On Thursday, Jo Cox, a young British Labour MP, was shot and stabbed in a public street. A few hours later, she was dead. The killing of the Brexit opponent and mother of two is yet another horrifying act in a week in which violence has struck at the heart of Western civilization. The victims were gays, police officers and a politician, and they took place in the settings of our everyday lives: a club, a street, a home.
It's been 10 years since the Football World Cup transformed Germany into a "summer fairytale," as it was referred to by Germans. During the weeks of that tournament, the world seemed like a more peaceful place. World events moved into the background, and what really mattered was the drama of sport. This summer, our attention is instead focused on the massacre in Orlando, the terror in Paris and the images of hooligan brutality. The green grass of the football pitch has become a threatened reserve. There is a jarring contrast when, following the half-time news broadcast, viewers are returned to the match -- to the referee's whistle and the players trying to win a game.
During the third day of this year's European championship tournament, the worst "mass shooting" in US history took place in a gay club called Pulse in Orlando, where 49 people were killed and dozens were injured. The terrorist murders in the town of Magnanville, near Paris, took place the next day. There, a mother was murdered in front of her three-year-old son, with the perpetrator filming his act and posting it on Facebook. The matches themselves were accompanied by rioting English, Russian and German hooligans. The news showed a Russian fan kicking the head of a man lying on the ground, images of unrestrained aggression. Orlando, Magnanville, the Hooligans, the murder of Jo Cox -- they may not be directly connected, but when taken together, they paint a disturbing image of our contemporary, violent times.
Disturbingly, the violence is also pushing its way into private and semi-private spaces that had previously seemed safe -- front lawns, private homes, cafes or clubs. Pulse was a safe space for gays and lesbians. And terror targets don't get more private than the little house with the white fence where the family of the murdered police officer lived. The message is clear: It can hit anybody, anywhere.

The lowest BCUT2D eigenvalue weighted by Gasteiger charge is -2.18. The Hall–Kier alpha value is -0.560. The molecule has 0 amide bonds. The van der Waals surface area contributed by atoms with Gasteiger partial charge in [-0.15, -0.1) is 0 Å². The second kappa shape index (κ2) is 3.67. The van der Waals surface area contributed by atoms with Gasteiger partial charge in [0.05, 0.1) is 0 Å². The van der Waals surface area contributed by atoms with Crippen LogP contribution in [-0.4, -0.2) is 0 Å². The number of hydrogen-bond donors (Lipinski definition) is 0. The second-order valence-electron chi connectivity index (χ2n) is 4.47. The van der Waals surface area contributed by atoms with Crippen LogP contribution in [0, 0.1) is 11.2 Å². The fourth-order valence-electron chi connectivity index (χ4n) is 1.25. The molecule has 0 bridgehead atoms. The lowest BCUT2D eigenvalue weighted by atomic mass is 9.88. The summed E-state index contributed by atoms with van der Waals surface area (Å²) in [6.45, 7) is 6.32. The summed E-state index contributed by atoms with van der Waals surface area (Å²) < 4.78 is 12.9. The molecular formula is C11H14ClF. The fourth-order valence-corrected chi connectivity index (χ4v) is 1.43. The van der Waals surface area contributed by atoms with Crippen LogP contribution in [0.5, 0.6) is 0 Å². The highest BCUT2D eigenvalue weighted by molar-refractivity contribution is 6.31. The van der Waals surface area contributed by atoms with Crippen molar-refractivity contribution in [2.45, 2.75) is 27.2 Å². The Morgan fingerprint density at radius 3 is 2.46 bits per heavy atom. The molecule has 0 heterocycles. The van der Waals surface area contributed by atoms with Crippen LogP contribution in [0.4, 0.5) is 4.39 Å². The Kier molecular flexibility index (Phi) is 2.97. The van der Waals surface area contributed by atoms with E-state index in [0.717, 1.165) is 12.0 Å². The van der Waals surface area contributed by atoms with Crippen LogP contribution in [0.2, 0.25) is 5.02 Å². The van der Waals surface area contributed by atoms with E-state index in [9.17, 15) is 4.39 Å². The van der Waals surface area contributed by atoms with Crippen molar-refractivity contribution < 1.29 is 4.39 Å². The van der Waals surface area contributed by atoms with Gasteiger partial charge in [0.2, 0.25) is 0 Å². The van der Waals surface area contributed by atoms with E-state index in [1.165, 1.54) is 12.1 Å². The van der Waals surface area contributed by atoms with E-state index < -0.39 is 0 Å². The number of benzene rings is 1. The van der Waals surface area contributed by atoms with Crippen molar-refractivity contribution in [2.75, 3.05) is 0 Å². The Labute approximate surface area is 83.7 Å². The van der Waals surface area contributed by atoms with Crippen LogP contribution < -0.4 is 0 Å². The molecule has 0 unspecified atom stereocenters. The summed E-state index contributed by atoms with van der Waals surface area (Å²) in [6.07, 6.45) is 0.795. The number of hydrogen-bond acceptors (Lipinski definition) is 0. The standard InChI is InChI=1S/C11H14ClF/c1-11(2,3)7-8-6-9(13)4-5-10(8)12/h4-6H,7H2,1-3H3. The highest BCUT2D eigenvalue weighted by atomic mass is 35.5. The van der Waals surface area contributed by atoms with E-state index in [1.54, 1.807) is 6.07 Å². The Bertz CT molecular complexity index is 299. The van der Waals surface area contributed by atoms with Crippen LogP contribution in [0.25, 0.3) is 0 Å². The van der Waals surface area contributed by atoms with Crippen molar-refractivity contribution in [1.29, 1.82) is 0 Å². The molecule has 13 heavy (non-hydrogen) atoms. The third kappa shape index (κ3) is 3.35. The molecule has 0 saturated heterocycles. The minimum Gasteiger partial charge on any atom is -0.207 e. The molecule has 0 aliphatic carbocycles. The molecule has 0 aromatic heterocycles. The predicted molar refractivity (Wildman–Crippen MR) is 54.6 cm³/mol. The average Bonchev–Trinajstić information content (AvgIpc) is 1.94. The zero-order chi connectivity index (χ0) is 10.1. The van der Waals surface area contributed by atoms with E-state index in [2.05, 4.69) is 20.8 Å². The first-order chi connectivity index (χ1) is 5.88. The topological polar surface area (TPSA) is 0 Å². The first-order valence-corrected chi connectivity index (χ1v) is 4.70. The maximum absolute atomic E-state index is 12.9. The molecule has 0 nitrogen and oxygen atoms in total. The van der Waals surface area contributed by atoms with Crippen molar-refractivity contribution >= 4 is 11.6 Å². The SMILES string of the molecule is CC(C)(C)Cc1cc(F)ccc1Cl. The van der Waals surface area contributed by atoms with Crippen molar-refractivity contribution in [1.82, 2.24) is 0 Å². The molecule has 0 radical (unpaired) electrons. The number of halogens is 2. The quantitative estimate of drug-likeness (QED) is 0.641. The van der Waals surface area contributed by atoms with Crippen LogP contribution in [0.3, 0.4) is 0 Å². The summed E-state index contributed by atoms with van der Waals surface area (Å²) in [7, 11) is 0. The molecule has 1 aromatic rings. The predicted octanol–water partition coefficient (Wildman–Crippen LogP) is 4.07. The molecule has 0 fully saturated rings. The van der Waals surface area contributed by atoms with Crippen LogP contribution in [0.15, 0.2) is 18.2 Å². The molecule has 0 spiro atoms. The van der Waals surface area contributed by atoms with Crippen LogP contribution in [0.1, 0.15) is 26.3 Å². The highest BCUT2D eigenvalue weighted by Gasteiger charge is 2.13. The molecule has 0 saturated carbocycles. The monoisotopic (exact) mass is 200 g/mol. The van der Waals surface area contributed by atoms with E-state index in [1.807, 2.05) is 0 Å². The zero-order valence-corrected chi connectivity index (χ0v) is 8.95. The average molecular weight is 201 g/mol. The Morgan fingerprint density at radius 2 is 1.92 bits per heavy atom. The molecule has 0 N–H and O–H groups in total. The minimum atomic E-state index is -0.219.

Not Only an Aberration
It's not the number of the victims that affects us most. It may statistically be true that the tally of terror victims is lower than it has been in previous decades, and that the IRA and the PLO's terror attacks in the 1970s killed more people. It may be true that the level of perceived threat during the Cold War was higher than today. But these days, we are not just afraid of the terror, which is statistical unlikely to affect us -- we are worried about our civilized way of life. Haven't we, in Western Europe, grown up with the idea of advancing peace, of globally decreasing violence, contained by a state that enforces peace in the interest of all?
After the events of Orlando and Paris, we once again look to the perpetrators' biographies for explanations of their hate -- into their complex identities and social backgrounds. The political terror of the IRA or PLO seemed less disturbing than suicide attacks conducted by radicalized lone wolves, because those groups had political goals that were at least comprehensible. The pure desire for destruction that is characteristic of today's terror is not. If the violence could somehow be explained, then it could actively be fought. Then it would "only" be an aberration that could be rectified through politics. It is the feeling that we are at the whim of the irrational that unsettles us so much these days.
So far, politicians have done little to curtail the escalating brutality -- quite the contrary. Donald Trump, for example, has removed the taboo against violence to the point that he encourages his supporters to beat up political opponents: "Knock the crap out of them." And the deputy chairman of the Russian parliament applauded the violent hooligans: "Bravo, keep going!" Violence is becoming acceptable to the mainstream and brutality is glorified. The same thing is also happening, in a milder form, in Germany with vulgar invectives directed at politicians, journalists and dissenters on the web, with threats and attacks. The murder of Jo Cox shows how short the distance is between verbal and physical violence. Her case is also a warning: We cannot get used to brutality. Because when violence is no longer taboo, it endangers free society.